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Reel Sisters of the Diaspora Film Festival and Lecture Series returns to downtown Brooklyn’s LIU Kumble Theatre to celebrate its sweet 16 on Oct. 12 & 13 with cinematic, features and shorts both narratives and documentaries written and/or directed by women of color from around the world.

The centerpiece of the festival is the moving and critically acclaimed biopic on Angela Davis, Free Angela and All Political Prisoners followed by a Q&A with Moikgantsi Kgama, founder of ImageNation Cinema Foundation on Saturday, Oct. 12 at 7:30 p.m.

Other films included in the festival are: “More Than A Month,” which chronicles filmmaker Shukree Tilghman’s cross-country quest to end Black History Month; “Salty Dog Blues,” which chronicles the injustice visited upon women of color after lifelong service to the U.S. Merchant Marines; two episodes of The Mis-Adventures of Awkward Black Girl, the popular web series (debuting on HBO in 2014) on the bizarre and hilarious life of protagonist J, played by filmmaker Issa Rae; “Audre Lorde: The Berlin Years,” which follows the revered writer and activist during her decade in Berlin as she organizes Black feminist and challenges white women to address the ongoing and undermining racism within the movement; “Stand Down Soldier,” in which we meet the fictional Sergeant Stacy Armstrong, returning from three deployments with PTSD and determined to save her 20-year marriage from being another casualty of war; “Sweet, Sweet Country,” which introduces the character of 20-year-old Kenyan refugee Ndizeye, whose family shows up unexpectedly on her doorstep in the small Southern U.S. town where she now lives; “Little Brother: The Fire Next Time,” which is chapter 4 of a series featuring young Black boys. Here they share candid thoughts on love, tribe, family and race. This takes place in Muskogee, OK, where the Cherokee Nation and the descendants of the Freedmen are in court over Cherokee citizen rights.

“Living Thinkers: An Autobiography of Black Women in the Ivory Tower,” examines the intersection of race, class and gender in the stories told by Black women professors and administrators at American colleges and universities. The film is followed by a talk with filmmaker Roxana Walker-Canton and Dr. Farah Jasmine Griffin, director of the Institute for Research in African-American Studies at Columbia University.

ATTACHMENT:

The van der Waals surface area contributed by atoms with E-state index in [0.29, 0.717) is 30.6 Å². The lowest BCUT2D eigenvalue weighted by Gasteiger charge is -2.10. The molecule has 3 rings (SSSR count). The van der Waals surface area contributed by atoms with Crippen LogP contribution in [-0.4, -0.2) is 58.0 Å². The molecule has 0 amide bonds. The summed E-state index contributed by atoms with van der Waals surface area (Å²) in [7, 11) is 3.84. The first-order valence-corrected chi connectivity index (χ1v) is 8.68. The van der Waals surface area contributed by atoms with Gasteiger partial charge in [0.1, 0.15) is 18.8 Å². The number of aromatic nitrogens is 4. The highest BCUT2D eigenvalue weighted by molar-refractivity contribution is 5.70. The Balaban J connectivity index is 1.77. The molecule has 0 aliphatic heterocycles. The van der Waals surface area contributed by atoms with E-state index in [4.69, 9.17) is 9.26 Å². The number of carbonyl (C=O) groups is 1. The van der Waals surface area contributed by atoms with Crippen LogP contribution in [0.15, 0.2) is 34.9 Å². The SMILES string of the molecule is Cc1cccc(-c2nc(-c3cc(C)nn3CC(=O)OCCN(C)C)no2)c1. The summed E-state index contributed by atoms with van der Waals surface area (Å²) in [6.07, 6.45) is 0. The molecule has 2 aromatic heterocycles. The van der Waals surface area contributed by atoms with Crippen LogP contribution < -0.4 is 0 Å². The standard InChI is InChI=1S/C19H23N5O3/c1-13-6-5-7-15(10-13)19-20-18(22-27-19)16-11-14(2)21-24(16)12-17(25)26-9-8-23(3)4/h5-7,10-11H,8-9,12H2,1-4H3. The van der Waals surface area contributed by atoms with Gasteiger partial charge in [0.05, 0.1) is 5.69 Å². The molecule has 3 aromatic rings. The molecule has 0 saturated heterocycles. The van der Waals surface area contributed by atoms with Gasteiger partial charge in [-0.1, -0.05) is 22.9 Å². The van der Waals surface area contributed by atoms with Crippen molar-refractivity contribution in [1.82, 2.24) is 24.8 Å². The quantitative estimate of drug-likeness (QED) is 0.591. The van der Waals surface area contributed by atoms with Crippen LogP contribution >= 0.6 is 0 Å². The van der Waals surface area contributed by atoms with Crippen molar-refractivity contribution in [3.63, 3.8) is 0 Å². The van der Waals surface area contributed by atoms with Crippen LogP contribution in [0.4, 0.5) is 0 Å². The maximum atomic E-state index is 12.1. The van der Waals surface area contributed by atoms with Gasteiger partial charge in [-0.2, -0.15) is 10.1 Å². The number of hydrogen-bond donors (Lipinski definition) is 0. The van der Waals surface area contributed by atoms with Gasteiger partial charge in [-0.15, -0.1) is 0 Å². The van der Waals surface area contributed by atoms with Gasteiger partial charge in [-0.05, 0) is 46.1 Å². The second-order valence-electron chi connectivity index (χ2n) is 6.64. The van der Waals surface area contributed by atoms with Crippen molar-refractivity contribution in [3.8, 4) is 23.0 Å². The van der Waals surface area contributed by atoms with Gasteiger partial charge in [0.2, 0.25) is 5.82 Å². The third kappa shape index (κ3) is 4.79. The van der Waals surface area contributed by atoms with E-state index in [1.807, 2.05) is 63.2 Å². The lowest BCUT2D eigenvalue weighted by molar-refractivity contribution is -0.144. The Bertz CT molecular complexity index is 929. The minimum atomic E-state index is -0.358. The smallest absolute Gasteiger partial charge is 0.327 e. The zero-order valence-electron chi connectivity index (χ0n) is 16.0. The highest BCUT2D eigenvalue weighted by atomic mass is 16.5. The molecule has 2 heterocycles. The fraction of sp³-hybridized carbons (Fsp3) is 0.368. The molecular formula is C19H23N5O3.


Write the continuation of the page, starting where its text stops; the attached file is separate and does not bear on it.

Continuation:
This year’s Reel Sisters Film Festival also offers two valuable professional workshops: “Using Film in the Classroom to Implement the Common Core Standards,” led by veteran educators Paulette Maat Kesa Tabb and Nazalima Stephanie Durham, which will be followed by the short, “Little Brother: The Fire Next Time.”

Leslie Fields-Cruz, VP of operations and director of programming at the National Black Programming Consortium, will moderate the discussion, “Defining Myself for Myself: Women of Color Make Documentary Films,” featuring Shantrelle P. Lewis; Dr. Marta Vega, filmmaker (When the Spirits Dance Mambo) and founder of the Caribbean Cultural Center and Christine Turner, filmmaker (Homegoings).

On Sunday, Oct. 13, award-winning author Tananarive Due will discuss adapting a novel into a screenplay at Books to Screen: Realizing the Vision. Participants will be first to preview “Danger Word,” her short horror film, adapted for the screen with husband Steven Barnes. The workshop will also address raising funds for an independent film project.

Elizabeth Lorde-Rollins, daughter of the late writer and activist Audre Lorde, will accept the Best Documentary Award on behalf of filmmaker Dagmar Schultz for Audre Lorde: The Berlin Years. TV host and author Abiola Abrams will serve as mistress of ceremonies. The closing award ceremony will honor filmmakers Shola Lynch and Issa Rae with music performance by Tamar-Kali and comedy by MK Lewis.

The Festival takes place at Kumble Theater for the Performing Arts, LIU Brooklyn campus, Flatbush and DeKalb avenues. Schedules, descriptions, trailers and registration are at and or call718-488-1624 / 347-534-3304.

© Amun/Ankhra House, Ltd.

Updated 8:43 pm, October 9, 2013:
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